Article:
Got a 1943 copper penny? Don't spend it

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World War II pennies were made mostly of steel. Dan Lewis on the rare and oft-faked coppers that made it out of the mint.

There are actually almost 200 billion pennies out there, not 200 million.

I have a bunch of the steel pennies that I found as a kid (1970’s) - I collected coins, so my mom and sister would let me go through their change.
The nickels from the same time period were made out of silver.
It was surprising what one could find in circulating change; three cent pieces (look like dimes), old silver coins, old nickels, etc.
My sister was a waitress and every once in a while I would find a bunch of old coins - I assumed that someone must have raided their old change jar…


I have heard that every attempt to eliminate the penny fails, but I can’t even imagine an argument for keeping it. Penny collectors, sure, but they’re not a very powerful lobbying group. So who’s keeping the penny mint rolling in 2014?

People hate change. And I guess they love change.


I’ve been refusing pennies for the last few years, offering to round up or down to the nearest nickel. Maybe I should stop that and start checking those pennies though - accepting them again is kinda like a free way to play the lottery, with a payoff of potentially $10k!

I see what you did there…

My father told me that living as a young man in the fifties, he had a friend who obsessively checked his change for 1943 copper pennies. So he copper plated a steel penny to prank him. It worked.


People who can’t actually explain how but who are absolutely sure that they will be cheated when they can no longer pay arbitrary amounts (or, more typically, get marginally useful pennies as change).


and putting copper into pennies seemed like a huge waste.

It still is, yet we continue to do it.


The last mostly silver quarter I found was from trying to put it into a vending machine and having it repeatedly rejected for being the wrong weight.

If you put change into a CoinStar machine, there is notice that old (silver) coins will not be counted or even returned! This must add up to a nice piece of change for them.

Hoarders that were saving “junk” silver up until 2004 made a very very wise investment. I wish I had 5 gallons of old dimes!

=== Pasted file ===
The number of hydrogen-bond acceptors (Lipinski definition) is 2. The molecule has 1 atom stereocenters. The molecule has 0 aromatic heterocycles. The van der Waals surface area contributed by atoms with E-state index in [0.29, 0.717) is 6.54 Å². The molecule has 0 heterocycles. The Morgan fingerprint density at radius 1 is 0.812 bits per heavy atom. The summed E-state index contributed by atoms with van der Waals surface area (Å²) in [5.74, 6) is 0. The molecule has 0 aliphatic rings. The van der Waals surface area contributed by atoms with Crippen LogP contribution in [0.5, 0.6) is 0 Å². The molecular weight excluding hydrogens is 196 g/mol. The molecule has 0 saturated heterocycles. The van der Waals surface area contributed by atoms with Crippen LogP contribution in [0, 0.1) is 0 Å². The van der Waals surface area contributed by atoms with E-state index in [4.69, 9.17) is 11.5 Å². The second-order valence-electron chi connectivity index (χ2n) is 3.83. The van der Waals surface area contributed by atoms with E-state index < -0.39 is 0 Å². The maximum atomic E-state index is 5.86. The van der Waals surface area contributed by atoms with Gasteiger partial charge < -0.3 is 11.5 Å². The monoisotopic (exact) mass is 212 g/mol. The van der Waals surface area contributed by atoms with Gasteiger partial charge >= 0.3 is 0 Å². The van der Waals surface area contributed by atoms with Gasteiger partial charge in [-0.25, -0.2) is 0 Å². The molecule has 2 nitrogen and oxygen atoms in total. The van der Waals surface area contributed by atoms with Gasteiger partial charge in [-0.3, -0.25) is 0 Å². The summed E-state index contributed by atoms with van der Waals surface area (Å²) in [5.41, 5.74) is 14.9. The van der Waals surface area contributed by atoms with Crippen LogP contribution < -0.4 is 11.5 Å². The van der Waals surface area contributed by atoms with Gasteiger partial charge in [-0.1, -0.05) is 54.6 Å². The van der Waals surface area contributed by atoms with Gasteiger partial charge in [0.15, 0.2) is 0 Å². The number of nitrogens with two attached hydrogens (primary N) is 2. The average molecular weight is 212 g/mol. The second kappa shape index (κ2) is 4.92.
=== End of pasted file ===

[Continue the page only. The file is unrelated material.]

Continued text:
Have you not seen Superman III? Even fractions of a penny add up. Let the banks round amounts in their favor, and the next thing you know we’ll have supercomputer-powered killer cyborgs crawling out the Grand Canyon.

I think we can muddle through the inconvenience of dealing with pennies.


In 1943 the copper was needed for casings for cannon shells. 1944 copper pennies are made from old cannon shells.


My current system is to try to spend them by paying exact change whenever possible, and wait until I’ve gathered more than 5 or 6 in my pocket, at which point I throw them away.

I think that’s the wrong strategy - taking them out of circulation just means the US Mint will make more. My strategy is to encourage (in a very, very small way) merchants to consider giving up the penny. If merchants all put signs up saying “we round to the nearest nickel” then they would have no pennies to return to banks, and more importantly, wouldn’t ever need to get pennies from their bank. The pennies would accumulate to the point where they’d have a Scrooge McDuck situation, and ultimately theyd have to stop producing (and hopefully recycle) the penny. That would amount to about $4 billion worth of reclyable material, at zero cost.

This topic was addressed on an episode of the West Wing. Something about Illinois and the state motto “Land of Lincoln.”

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I have a 1940 penny. Is there anything special about it?

You can pick up a few non-magnetic 1943 copper pennies here pretty cheap!

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My aunt used to deliver bread when I was a kid and she knew I collected coins. So she cut me a deal. She said, “Just give me the same amount in face value change, and I’ll give you any silver coins and wheat pennies I find.” I got Franklin and silver Kennedy half dollars, silver dimes, quarters and buffalo nickels and too many wheat pennies to really know what to do with. She even coughed up a couple silver certificates for me. All from people paying the bread truck with whatever they had in the till.